The European Commission has announced that a political agreement has been reached on a new framework on transatlantic data flows. The announcement was made in a press conference on  February 2nd by Vice President Ansip and Commissioner Jourová , in which the Commissioner expressed the hope that the new framework, dubbed the “EU-US Privacy Shield,” will be in force within three months. The Commissioner identified three key elements of this new framework: (i) strong obligations on companies handling the personal data of Europeans and robust enforcement; (ii) clear safeguards and transparency obligations on US government access; and (iii) effective protection of the rights of EU citizens, with several redress possibilities.

Following the invalidation of the Safe Harbor framework by the Court of Justice of the European Union (CJEU) on October 6th, 2015, the Article 29 Working Party set a deadline of January 31st, 2016 by which the European Commission and the US authorities should find “political, legal and technical solutions enabling data transfers to the [US] that respect fundamental rights.”  The Article 29 Working Party acknowledged in its guidance issued on October 16th, 2015 that this could in part be achieved through the implementation of what is now called the EU-US Privacy Shield.

The EU-US Privacy Shield will take the form of an exchange of letters signed at what is described as the highest political levels, but it will not involve a treaty that would have constrained further CJEU review. According to the Commission, these legally binding commitments will ensure that the safeguards are essentially equivalent to those that exist in the EU. Following a summary of the status of the negotiations given by Commissioner Jourová on February 1st, 2016, the members of the LIBE Committee questioned the legal effectiveness of an exchange of letters.

During the press conference Commissioner Jourová stressed that the new framework for transatlantic data flows will be able to withstand the inevitable next legal challenge as the CJEU ruling was “used as a benchmark to formulate” the new framework. The Commissioner further confirmed that the new arrangement will include the following elements:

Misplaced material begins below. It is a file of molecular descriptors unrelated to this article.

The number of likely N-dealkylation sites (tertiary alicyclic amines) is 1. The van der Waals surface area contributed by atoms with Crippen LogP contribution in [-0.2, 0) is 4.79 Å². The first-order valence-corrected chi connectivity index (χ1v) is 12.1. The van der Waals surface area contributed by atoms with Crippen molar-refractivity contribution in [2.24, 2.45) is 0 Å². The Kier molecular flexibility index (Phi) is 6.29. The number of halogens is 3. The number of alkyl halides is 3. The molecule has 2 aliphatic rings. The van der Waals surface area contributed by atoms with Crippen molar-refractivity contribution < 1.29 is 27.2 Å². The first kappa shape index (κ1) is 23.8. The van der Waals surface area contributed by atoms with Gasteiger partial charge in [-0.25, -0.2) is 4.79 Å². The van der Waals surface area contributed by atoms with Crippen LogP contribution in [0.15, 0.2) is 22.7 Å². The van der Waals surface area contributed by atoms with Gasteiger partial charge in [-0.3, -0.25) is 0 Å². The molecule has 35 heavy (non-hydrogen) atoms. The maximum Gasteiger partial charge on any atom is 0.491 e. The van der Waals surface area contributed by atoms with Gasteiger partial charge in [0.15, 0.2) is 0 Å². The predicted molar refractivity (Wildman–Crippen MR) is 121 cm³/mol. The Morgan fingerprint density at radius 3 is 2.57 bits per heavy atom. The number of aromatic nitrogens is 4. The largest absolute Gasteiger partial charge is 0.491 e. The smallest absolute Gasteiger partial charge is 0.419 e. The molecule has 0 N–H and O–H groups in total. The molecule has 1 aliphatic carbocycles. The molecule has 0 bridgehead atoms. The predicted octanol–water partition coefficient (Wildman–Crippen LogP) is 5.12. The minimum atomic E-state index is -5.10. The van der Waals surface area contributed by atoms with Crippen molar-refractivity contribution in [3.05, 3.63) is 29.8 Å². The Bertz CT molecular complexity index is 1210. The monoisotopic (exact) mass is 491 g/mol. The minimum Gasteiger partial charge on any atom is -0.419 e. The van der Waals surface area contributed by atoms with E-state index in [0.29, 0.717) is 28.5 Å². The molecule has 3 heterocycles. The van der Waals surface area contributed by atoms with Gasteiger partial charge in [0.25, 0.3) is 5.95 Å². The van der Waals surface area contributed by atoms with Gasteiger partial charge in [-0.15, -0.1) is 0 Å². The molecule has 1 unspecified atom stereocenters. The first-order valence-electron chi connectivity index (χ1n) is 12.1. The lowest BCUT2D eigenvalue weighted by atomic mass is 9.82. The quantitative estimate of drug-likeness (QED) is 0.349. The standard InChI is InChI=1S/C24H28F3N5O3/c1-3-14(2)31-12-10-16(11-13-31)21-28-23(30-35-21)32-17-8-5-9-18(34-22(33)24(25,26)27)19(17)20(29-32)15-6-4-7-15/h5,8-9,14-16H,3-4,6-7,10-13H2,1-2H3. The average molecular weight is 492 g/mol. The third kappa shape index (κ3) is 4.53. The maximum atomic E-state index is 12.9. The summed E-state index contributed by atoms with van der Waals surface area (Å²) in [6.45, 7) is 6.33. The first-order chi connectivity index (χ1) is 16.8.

• US companies participating in the EU-US Privacy Shield will have to commit to “robust obligations on how personal data is processed and individual rights are guaranteed.” Activities will be monitored by the Department of Commerce and subject to enhanced enforcement by the Federal Trade Commission (“FTC”), and companies processing European HR data will need to commit to comply with decisions by European Data Protection Authorities.
  • Written assurances will be given from the US that for data transferred under the Privacy Shield: (i) access to personal data by public authorities will be subject to clear limitations (i.e., what is strictly necessary and proportionate), safeguards, and oversight mechanisms; (ii) there will be no indiscriminate mass surveillance, except perhaps where tailored and targeted access is not operationally feasible or in the event of emergencies; (iii) safeguards will apply equally to non-US citizens; and (iv) an Annual Joint Review Committee will be established to look at all aspects of the framework including access by public authorities. The review  will be conducted by the European Commission and the US Department of Commerce, assisted by US security and intelligence agencies and European Data Protection Authorities.
  • In terms of individual redress with respect to surveillance, there will be an independent ombudsperson, with a “real capacity to act” on individual complaints regarding possible access by national intelligence authorities.
  • Unresolved complaints will be referred to a “last resort mechanism” – a binding arbitration panel – to the extent the complaint cannot in the first instance be resolved by the company, the alternative dispute resolution procedure or the FTC or the Department of Commerce.  Note that the use of this arbitration mechanism would give rise to an opportunity for judicial review under the Federal Arbitration Act.
  • A suspension clause is included, and Commissioner Jourová said this will be exercised in the event the commitments are not fulfilled by the US.

The press conference was held after the College of Commissioners mandated the Commissioner and the Vice President to prepare a draft “adequacy decision” in the coming weeks – the start of the comitology process. Following advice from the Article 29 Working Party and consultation with a committee of representatives from the EU Member States, the College may then adopt the decision.

It is also important to note that the passing of the deadline imposed by the Article 29 Working Party marks the end of the “grace period” for companies needing to implement alternative data transfer mechanisms. Based on the Working Party’s guidance issued on October 16th, 2015, data protection authorities are now “committed to take all necessary and appropriate actions, which may include coordinated enforcement actions.”

Significantly, the Article 29 Working Party is expected to issue further guidance in the coming days on the impact of the CJEU judgment on the other data transfer tools such as, Standard Contractual Clauses and Binding Corporate Rules. Their meetings on February 2nd and 3rd are expected to resolve whether they endorse enforcement or they entertain some further “grace period” to  allow for the comitology process that will be required before the EU-US Privacy Shield can be finalised.